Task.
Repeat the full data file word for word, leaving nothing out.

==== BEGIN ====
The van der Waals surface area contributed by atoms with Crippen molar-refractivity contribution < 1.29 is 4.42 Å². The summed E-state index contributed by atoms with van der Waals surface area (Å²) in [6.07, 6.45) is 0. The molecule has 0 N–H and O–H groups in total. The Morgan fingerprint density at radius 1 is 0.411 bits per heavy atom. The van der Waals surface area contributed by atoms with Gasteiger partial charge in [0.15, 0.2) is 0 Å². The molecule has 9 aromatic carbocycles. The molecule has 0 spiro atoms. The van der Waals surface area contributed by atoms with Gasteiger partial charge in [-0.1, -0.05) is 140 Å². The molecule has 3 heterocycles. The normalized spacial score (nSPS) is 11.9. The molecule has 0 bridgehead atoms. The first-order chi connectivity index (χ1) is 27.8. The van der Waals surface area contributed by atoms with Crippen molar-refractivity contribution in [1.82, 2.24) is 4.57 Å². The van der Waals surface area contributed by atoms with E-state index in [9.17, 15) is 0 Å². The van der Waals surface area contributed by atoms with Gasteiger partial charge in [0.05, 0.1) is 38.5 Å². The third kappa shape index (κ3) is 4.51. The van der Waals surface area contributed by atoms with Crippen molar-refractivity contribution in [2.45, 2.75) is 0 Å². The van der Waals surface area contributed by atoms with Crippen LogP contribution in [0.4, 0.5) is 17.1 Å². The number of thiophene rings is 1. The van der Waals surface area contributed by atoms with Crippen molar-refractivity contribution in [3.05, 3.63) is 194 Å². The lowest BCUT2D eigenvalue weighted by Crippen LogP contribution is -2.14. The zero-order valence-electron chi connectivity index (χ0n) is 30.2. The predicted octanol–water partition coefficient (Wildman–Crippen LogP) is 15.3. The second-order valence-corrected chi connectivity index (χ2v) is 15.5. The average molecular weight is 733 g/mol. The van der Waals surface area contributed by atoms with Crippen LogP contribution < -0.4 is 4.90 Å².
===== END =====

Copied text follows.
The van der Waals surface area contributed by atoms with Crippen molar-refractivity contribution < 1.29 is 4.42 Å². The summed E-state index contributed by atoms with van der Waals surface area (Å²) in [6.07, 6.45) is 0. The molecule has 0 N–H and O–H groups in total. The Morgan fingerprint density at radius 1 is 0.411 bits per heavy atom. The van der Waals surface area contributed by atoms with Gasteiger partial charge in [0.15, 0.2) is 0 Å². The molecule has 9 aromatic carbocycles. The molecule has 0 spiro atoms. The van der Waals surface area contributed by atoms with Gasteiger partial charge in [-0.1, -0.05) is 140 Å². The molecule has 3 heterocycles. The normalized spacial score (nSPS) is 11.9. The molecule has 0 bridgehead atoms. The first-order chi connectivity index (χ1) is 27.8. The van der Waals surface area contributed by atoms with Crippen molar-refractivity contribution in [1.82, 2.24) is 4.57 Å². The van der Waals surface area contributed by atoms with E-state index in [9.17, 15) is 0 Å². The van der Waals surface area contributed by atoms with Gasteiger partial charge in [0.05, 0.1) is 38.5 Å². The third kappa shape index (κ3) is 4.51. The van der Waals surface area contributed by atoms with Crippen molar-refractivity contribution in [2.45, 2.75) is 0 Å². The van der Waals surface area contributed by atoms with Crippen LogP contribution in [0.4, 0.5) is 17.1 Å². The number of thiophene rings is 1. The van der Waals surface area contributed by atoms with Crippen molar-refractivity contribution in [3.05, 3.63) is 194 Å². The lowest BCUT2D eigenvalue weighted by Crippen LogP contribution is -2.14. The zero-order valence-electron chi connectivity index (χ0n) is 30.2. The predicted octanol–water partition coefficient (Wildman–Crippen LogP) is 15.3. The second-order valence-corrected chi connectivity index (χ2v) is 15.5. The average molecular weight is 733 g/mol. The van der Waals surface area contributed by atoms with Crippen LogP contribution < -0.4 is 4.90 Å².